Friend of Israel = Friend of Jews?

Members of the European Parliament Michal Kaminski, of Poland's Prawo i Sprawiedliwosc, and Nick Griffin of the UK's British National Party have both faced accusations of anti-semitism in recent weeks. We can take some comfort in the fact that both have strenuously tried to refute such claims - it was, after all, within living memory that professing openly anti-semitic philosophies during an election campaign would guarantee plenty of votes and very little, if any, protest. Thankfully, in these times, even suspected fascists don't wish to be labelled Jew-haters because they perceive quite correctly that gaining such a tag amounts to political suicide in most countries. So Mr. Kaminski tries to deny he's an anti-semite (and the debate rages on) and Mr. Griffin tries to claim that although he was a Holocaust denier, he has moderated his views (come on - who does he think he's kidding?) and that he now thinks Jews are quite nice people, actually. Didn't he laugh matily when the rabbi's son spoke on Question Time, and how long before he turns up in Golders Green munching a lox bagel for the cameras?
Michal Kaminsky visited Israel with British Conservative friends. Does this mean he cannot be an anti-semite?

Both men have taken a similar approach - how can we be anti-semites, they ask us, when we are both supporters of Israel? Jewish Chronicle writer Miriam Shaviv points out, Mr. Kaminski has even visited our fair nation as a special guest of the Conservative Friends of Israel and he's even been to Israel itself with his Tory chums. The odious Mr. Griffin, meanwhile, claims that his equally unpleasant party are the only British political group to have "supported Israel's right to deal with Hamas terrorists." Surely we can't be both friends of Israel and enemies of the Jews, can we? they seem to be saying.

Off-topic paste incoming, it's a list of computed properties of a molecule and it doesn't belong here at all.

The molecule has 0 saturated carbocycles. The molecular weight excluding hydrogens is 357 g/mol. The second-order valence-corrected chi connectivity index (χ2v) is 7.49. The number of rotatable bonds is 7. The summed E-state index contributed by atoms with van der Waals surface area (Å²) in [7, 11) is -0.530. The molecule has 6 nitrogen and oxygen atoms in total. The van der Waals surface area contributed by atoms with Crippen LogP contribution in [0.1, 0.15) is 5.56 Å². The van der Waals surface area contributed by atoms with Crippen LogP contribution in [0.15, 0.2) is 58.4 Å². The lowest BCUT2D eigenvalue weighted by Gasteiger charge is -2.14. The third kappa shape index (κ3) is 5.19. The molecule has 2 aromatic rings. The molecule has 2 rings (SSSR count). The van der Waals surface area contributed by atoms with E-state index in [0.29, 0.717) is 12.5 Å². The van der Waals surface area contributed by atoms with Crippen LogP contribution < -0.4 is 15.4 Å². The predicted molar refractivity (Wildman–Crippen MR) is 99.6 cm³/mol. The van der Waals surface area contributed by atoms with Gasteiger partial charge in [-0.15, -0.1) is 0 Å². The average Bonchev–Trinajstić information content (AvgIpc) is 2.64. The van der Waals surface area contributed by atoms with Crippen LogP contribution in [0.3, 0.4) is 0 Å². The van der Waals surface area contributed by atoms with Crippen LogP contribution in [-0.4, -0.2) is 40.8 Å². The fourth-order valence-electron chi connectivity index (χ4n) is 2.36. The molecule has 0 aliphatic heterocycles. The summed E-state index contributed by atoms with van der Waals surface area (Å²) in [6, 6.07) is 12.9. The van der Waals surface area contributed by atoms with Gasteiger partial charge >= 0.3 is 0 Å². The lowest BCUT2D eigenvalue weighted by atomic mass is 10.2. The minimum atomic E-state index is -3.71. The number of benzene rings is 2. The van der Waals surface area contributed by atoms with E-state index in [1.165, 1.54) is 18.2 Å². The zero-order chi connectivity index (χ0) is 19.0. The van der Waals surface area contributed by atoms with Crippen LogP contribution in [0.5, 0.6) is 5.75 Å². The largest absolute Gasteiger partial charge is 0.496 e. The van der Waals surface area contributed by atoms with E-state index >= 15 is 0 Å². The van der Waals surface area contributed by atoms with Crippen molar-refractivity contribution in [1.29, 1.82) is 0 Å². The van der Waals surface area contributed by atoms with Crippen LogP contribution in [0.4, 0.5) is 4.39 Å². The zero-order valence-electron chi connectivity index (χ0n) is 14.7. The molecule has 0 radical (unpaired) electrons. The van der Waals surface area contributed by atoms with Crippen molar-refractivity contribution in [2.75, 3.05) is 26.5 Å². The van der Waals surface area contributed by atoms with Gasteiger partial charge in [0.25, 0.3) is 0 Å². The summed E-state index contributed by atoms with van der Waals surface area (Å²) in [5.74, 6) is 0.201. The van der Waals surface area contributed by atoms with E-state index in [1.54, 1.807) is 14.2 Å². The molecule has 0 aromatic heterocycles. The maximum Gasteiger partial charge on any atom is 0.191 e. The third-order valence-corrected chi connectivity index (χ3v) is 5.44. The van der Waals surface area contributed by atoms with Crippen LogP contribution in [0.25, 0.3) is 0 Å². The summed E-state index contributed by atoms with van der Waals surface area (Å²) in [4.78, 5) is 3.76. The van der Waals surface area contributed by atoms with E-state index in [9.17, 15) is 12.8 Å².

All around Britain and Europe, people both Jewish and otherwise listen and think, "Hmm. That's a point. Maybe they're really not anti-semites. I'm not a racist, but I am a bit worried about immigration - perhaps I should consider voting for these people?"

Here in Britain, it seems that most people can sniff out a fascist's lie from miles away. According to the 12 Marcheshvan JC, the vast majority of British people realise that the BNP are dangerous - a mere 9% of those polled expressed positive feelings about the party. 54% (64% in London) believe that Jews would have reason to be fearful if the BNP came into power. That is, thankfully, more than half. If we scale figures up to the same size as the entire UK electorate (approximately 40 million people) that's 1,600,000 more who believe the BNP is anti-semitic than do not - enough to make a lot of difference. But it does mean that 18,400,000 (46%) either think that the BNP is not anti-semitic or are unsure. That's a worrying amount.

So, back to the question in hand. Can an anti-semite support Israel? Are the two as mutually incompatible as they might at first seem? Let's have a look at the nation generally considered to have been Israel's greatest ally, the United States of America. Jewish Americans have long been afforded rights and freedoms kept from the Jewish populations in some other countries, but just as is the case almost everywhere else have also been used as a convenient scapegoat on many occasions - in the last century, Jews were popularly blamed for both the First World War and the Great Depression. In 1941, Charles Lindbergh - a man suspected of ideas both racist and sympathetic to the Nazis - stated his belief that a Jewish minority was pushing America into a war against its interests. There is no doubt that anti-semitism was rampant in the USA prior to the Second World War.

That war, of course, brought the Shoah. When the world discovered the full and almost unimaginable horror of what had taken place in Nazi-occupied Europe, there was widespread shock. Many people may not have liked Jews very much but nobody with even a trace of humanity ever wished for wholesale slaughter of innocent men, women and children. Anti-semitism and anti-semitic thought was widely considered utterly repugnant for the first time in history.